The other Russian film of note was Andrei Gryazev's film on the Voina art group Завтра (Tomorrow) entered in the Documentary competition. Almost impossible to watch in Russia for its filmic merits alone and already shown at the Berlin Film Festival gaining a great deal of interest there, its press screening was greeted by strong applause and whistles. It was hard to separate the aesthetic and political or ideological merits of the film and yet it was definitely a fascinating portrait from the inside of an art group which has made history and so its documentary value in years to come will remain. The central protagonist of the film seems to be the son, Kasper, of the two major art activists- and this seems the reason for the title of the film. The intention of the two activists to rear their child in freedom (whatever the realities of external reality) appears to be the central ideological motif of the film. He showed the group at everyday moments as well as during two of their more famous actions (overturning the police car and during the painting of the phallus on St Petersburg's famous drawbridge) as well as at other more intimate moments (he is said to spent two years with the group). This is a stunning film for the fact that it was filmed almost without money (it is said to have cost about $2,000 to film which mainly went on the directors train tickets between St Petersburg and Moscow) and for the fact that the director avoided all the traps that a film like this could have fallen into - it was certainly no mouthpiece for the group even though they had given the filmmaker near absolute freedom to shoot what he liked.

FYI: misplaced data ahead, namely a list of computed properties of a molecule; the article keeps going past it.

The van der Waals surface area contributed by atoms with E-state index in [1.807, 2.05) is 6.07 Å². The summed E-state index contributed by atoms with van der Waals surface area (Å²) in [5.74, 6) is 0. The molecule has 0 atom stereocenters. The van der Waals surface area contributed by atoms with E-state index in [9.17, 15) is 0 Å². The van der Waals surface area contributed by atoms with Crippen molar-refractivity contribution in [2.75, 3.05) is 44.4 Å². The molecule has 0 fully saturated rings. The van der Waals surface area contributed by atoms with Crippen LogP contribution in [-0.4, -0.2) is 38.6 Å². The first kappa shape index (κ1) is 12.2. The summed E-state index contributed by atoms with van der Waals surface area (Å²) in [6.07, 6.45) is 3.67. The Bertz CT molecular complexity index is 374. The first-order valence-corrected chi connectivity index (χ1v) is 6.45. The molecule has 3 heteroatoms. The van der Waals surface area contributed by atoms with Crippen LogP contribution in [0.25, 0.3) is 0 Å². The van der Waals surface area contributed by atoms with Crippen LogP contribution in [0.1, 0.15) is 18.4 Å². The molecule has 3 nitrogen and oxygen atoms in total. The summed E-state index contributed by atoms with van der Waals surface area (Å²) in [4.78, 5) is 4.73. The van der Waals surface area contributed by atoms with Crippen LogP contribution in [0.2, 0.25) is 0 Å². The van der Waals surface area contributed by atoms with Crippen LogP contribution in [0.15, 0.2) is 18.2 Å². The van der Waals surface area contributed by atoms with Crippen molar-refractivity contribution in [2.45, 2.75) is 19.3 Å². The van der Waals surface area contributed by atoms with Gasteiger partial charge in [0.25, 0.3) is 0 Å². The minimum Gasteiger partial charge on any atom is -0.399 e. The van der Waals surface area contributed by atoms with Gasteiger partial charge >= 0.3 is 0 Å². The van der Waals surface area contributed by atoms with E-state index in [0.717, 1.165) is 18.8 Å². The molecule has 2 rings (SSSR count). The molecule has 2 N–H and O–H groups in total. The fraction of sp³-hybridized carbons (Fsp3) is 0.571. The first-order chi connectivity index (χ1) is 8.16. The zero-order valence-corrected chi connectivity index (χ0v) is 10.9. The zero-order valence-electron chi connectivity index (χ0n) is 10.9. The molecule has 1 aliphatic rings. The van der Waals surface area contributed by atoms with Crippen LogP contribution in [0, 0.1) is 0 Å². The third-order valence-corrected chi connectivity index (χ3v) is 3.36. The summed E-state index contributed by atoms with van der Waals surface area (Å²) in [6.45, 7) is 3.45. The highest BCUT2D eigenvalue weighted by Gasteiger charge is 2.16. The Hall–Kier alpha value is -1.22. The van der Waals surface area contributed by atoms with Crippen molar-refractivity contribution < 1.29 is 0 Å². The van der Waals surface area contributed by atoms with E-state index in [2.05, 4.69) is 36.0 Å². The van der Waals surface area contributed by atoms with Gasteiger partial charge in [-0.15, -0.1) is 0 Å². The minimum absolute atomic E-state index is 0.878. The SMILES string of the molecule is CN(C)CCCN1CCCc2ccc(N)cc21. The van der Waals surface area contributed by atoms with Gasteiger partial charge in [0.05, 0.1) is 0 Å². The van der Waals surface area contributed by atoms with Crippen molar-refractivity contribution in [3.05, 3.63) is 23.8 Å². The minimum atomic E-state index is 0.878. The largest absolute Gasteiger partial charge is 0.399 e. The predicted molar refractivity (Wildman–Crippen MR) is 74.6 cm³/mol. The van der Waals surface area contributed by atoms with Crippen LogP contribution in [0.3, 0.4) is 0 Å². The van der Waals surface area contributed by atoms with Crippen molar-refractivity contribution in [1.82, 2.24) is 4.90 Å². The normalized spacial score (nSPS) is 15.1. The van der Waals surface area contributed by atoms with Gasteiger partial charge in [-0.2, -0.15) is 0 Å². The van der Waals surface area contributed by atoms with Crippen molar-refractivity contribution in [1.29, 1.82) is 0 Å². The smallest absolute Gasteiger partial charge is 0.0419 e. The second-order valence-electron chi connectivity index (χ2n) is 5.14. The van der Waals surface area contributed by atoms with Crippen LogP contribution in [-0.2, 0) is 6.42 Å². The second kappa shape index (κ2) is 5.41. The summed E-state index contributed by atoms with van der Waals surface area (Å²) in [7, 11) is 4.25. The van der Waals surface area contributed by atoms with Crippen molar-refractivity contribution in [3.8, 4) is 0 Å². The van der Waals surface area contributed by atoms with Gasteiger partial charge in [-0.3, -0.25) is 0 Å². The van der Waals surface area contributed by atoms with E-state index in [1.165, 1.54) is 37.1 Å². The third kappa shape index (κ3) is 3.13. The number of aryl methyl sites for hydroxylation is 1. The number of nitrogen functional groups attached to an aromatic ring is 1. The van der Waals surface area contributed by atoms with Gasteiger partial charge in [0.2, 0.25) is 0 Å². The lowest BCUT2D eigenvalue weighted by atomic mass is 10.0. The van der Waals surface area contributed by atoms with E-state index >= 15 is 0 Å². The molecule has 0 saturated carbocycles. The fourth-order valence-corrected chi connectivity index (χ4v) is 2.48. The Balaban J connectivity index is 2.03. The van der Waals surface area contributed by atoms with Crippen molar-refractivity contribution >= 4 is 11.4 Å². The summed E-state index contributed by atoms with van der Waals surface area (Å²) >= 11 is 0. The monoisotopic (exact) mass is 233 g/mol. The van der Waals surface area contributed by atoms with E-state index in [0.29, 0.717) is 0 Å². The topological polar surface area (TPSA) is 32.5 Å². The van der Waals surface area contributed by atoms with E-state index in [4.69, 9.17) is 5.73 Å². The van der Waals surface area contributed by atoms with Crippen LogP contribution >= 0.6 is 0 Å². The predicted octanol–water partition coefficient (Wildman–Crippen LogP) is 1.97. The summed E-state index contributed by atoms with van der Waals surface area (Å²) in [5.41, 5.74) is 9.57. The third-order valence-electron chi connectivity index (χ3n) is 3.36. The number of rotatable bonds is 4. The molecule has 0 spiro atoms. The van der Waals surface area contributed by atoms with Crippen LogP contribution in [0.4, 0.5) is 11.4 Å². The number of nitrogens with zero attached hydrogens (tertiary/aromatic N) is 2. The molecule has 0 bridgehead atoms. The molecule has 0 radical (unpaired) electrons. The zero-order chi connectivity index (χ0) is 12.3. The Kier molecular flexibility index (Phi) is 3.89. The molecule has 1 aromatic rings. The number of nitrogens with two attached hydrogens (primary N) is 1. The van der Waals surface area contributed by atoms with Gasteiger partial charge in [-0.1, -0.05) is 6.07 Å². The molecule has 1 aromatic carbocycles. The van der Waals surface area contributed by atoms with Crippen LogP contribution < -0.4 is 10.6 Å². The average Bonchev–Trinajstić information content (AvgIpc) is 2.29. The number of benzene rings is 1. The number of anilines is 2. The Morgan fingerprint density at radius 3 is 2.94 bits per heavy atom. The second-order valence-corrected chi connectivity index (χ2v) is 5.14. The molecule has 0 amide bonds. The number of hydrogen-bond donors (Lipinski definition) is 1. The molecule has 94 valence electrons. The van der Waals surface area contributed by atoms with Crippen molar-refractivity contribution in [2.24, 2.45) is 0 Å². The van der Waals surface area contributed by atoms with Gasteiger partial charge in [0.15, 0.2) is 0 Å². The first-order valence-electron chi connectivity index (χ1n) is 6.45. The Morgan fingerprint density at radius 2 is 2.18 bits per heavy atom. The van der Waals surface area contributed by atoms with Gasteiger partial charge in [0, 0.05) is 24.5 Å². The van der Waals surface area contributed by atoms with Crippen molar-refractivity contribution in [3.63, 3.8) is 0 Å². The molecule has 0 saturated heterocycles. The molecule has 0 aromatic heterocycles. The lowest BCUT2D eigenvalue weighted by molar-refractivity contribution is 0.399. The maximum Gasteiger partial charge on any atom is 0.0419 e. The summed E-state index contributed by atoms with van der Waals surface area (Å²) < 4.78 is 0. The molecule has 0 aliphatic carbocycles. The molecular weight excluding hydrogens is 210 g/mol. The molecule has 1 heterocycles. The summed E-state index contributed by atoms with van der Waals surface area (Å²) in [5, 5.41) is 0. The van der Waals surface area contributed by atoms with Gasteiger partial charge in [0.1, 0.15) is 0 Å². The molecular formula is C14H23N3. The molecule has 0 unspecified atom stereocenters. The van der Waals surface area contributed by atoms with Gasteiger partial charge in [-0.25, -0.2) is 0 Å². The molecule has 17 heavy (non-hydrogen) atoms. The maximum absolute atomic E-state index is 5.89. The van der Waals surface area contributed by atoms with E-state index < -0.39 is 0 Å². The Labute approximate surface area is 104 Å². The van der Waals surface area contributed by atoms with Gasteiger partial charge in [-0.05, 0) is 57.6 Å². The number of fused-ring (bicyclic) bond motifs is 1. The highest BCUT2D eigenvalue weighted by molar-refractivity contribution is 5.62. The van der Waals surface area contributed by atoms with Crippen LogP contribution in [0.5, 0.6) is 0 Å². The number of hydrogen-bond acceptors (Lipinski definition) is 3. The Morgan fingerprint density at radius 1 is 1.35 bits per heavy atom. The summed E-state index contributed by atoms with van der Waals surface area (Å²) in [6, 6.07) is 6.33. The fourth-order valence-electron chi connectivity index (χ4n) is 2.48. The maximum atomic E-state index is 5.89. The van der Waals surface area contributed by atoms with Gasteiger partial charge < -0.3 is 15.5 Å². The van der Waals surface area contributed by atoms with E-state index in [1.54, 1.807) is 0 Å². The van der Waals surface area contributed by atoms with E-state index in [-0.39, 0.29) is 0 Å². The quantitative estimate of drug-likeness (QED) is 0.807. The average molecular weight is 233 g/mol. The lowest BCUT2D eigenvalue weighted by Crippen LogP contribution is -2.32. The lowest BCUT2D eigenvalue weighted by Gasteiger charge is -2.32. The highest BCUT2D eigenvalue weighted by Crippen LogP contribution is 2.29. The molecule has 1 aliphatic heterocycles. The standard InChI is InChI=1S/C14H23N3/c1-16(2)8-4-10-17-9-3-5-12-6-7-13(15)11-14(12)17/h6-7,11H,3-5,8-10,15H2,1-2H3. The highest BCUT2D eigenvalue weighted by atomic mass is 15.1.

Other films at the Festival which I missed but hope to catch up at the Odess Film Festival starting in just over a weeks time including Sigarev's Жить (Living) which has earned very different views but for some is said to be the best film of the last decade (an opinion held by Daria Tasbulatova in her interview with Irina Pavlova for Chastny Korrespondent . A great shame that the film has been released in so few copies although latest reports have suggested that there may have been some interest in its international distribution. Another film of interest which is also to be shown at Odessa's Film Festival is Evgeny Pashkevitch's Latvian Russian-language film «Гольфстрим под айсбергом» (Gulf Stream Under the Iceberg).